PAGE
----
During the 18th, 19th, and early 20th centuries, the globe engaged in a vast experiment, the results of which are clear: economic growth came by research laissez faire. The globe’s two lead countries in succession were the United Kingdom (during the 19th century) and the United States (during the 20th century). So around 1890, U.S. gross domestic product (GDP) per capita overtook that of the UK, France, and the German states. However, France and the German states not only failed to overtake the UK (during the 19th century), they also failed even to converge on the UK’s GDP per capita.3

The science policy lobby has, nonetheless, long propagated the myth that Germany overtook the UK economically during the 19th century, even though that myth has been repeatedly discredited. Table 5.1, for example, provides economic historian Paul Bairoch’s gross national product per capita data.

Bairoch’s data on the different national levels of industrialization are similar.

The economic history thus shows that research laissez faire—not dirigisme—correlates with increases in income, productivity, and wealth.

Federal Government Funding for Geopolitical Research during the Golden Age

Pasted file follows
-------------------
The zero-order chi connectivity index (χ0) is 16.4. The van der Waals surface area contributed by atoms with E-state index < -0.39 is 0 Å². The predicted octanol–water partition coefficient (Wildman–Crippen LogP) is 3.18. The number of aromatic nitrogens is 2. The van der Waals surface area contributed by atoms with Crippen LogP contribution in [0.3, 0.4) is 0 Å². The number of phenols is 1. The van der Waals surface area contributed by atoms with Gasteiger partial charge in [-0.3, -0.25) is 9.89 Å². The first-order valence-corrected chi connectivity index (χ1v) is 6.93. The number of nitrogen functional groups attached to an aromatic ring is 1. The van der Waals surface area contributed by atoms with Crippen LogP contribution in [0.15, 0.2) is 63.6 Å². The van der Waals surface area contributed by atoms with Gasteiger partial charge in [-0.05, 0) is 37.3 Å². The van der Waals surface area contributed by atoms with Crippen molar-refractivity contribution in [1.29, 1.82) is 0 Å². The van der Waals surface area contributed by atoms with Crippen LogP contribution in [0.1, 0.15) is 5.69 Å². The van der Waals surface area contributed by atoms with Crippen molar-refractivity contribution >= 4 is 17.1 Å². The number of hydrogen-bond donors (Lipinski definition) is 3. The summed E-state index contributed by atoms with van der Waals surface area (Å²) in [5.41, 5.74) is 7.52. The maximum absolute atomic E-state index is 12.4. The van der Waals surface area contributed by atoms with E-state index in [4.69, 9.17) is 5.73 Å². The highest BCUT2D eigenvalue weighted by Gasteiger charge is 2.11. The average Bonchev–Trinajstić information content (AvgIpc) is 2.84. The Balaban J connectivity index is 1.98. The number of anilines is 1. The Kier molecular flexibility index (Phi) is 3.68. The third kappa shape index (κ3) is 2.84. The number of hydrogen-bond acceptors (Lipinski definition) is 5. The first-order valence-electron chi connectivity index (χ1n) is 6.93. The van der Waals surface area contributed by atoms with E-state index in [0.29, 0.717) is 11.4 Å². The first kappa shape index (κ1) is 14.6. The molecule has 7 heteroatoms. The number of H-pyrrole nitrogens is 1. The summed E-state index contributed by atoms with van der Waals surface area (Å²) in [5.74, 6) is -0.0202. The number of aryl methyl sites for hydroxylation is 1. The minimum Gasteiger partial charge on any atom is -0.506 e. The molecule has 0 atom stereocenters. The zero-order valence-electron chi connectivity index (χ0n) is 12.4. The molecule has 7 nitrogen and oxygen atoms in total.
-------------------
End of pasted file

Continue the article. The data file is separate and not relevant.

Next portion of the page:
In the decades following its founding in 1789, the federal government did subsidize some research, in that it created agencies whose missions might involve the funding of science (including the Library of Congress, 1800; the Office of the Coast Survey, 1807; the Office of the Surgeon General, 1818; the Army Medical Department, 1818; and the forerunner of the Naval Observatory, 1830). But those agencies’ research was limited to their geopolitical missions: the federal government did not fund science for its own sake; it funded only geopolitical science, and the federal government’s geopolitical ambitions were then limited.

The federal government’s first foray into science for its own sake was, unexpectedly, foisted on it by an Englishman, James Smithson, who in 1835 donated $550,000 in his will to found at Washington under the name of the Smithsonian Institution, an Establishment for the increase and diffusion of knowledge among men.4

Because the money was gifted to the federal government, its acceptance was resisted by the defenders of states’ rights: thus, Senator John C. Calhoun from South Carolina said that the money “must be returned to the heirs,” while Senator William Campbell Preston, also from South Carolina, asserted that “every whippersnapper vagabond … might think it proper to have his name distinguished in the same way.”5